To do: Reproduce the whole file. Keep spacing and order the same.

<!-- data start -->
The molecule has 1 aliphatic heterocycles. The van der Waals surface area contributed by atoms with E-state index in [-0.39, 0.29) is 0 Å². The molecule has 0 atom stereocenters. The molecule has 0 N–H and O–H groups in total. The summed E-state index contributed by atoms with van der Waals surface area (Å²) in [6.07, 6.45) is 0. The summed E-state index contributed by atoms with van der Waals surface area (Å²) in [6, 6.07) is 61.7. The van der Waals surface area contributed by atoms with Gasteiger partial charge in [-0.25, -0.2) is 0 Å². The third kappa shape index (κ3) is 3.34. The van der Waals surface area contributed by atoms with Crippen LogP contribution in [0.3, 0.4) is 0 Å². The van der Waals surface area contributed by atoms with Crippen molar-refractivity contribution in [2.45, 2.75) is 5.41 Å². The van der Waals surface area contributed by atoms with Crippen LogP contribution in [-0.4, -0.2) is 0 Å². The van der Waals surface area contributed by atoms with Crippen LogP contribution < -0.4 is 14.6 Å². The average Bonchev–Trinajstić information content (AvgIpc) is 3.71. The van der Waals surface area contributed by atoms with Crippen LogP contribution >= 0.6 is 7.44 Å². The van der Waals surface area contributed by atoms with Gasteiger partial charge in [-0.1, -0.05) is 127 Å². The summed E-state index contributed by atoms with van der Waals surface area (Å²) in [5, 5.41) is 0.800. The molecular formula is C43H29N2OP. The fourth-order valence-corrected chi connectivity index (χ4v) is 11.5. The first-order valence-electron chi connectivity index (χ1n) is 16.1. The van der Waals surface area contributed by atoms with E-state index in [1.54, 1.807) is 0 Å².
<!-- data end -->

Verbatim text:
The molecule has 1 aliphatic heterocycles. The van der Waals surface area contributed by atoms with E-state index in [-0.39, 0.29) is 0 Å². The molecule has 0 atom stereocenters. The molecule has 0 N–H and O–H groups in total. The summed E-state index contributed by atoms with van der Waals surface area (Å²) in [6.07, 6.45) is 0. The summed E-state index contributed by atoms with van der Waals surface area (Å²) in [6, 6.07) is 61.7. The van der Waals surface area contributed by atoms with Gasteiger partial charge in [-0.25, -0.2) is 0 Å². The third kappa shape index (κ3) is 3.34. The van der Waals surface area contributed by atoms with Crippen LogP contribution in [0.3, 0.4) is 0 Å². The van der Waals surface area contributed by atoms with Crippen molar-refractivity contribution in [2.45, 2.75) is 5.41 Å². The van der Waals surface area contributed by atoms with Crippen LogP contribution in [-0.4, -0.2) is 0 Å². The van der Waals surface area contributed by atoms with Crippen LogP contribution < -0.4 is 14.6 Å². The average Bonchev–Trinajstić information content (AvgIpc) is 3.71. The van der Waals surface area contributed by atoms with Crippen LogP contribution >= 0.6 is 7.44 Å². The van der Waals surface area contributed by atoms with Gasteiger partial charge in [-0.1, -0.05) is 127 Å². The summed E-state index contributed by atoms with van der Waals surface area (Å²) in [5, 5.41) is 0.800. The molecular formula is C43H29N2OP. The fourth-order valence-corrected chi connectivity index (χ4v) is 11.5. The first-order valence-electron chi connectivity index (χ1n) is 16.1. The van der Waals surface area contributed by atoms with E-state index in [1.54, 1.807) is 0 Å².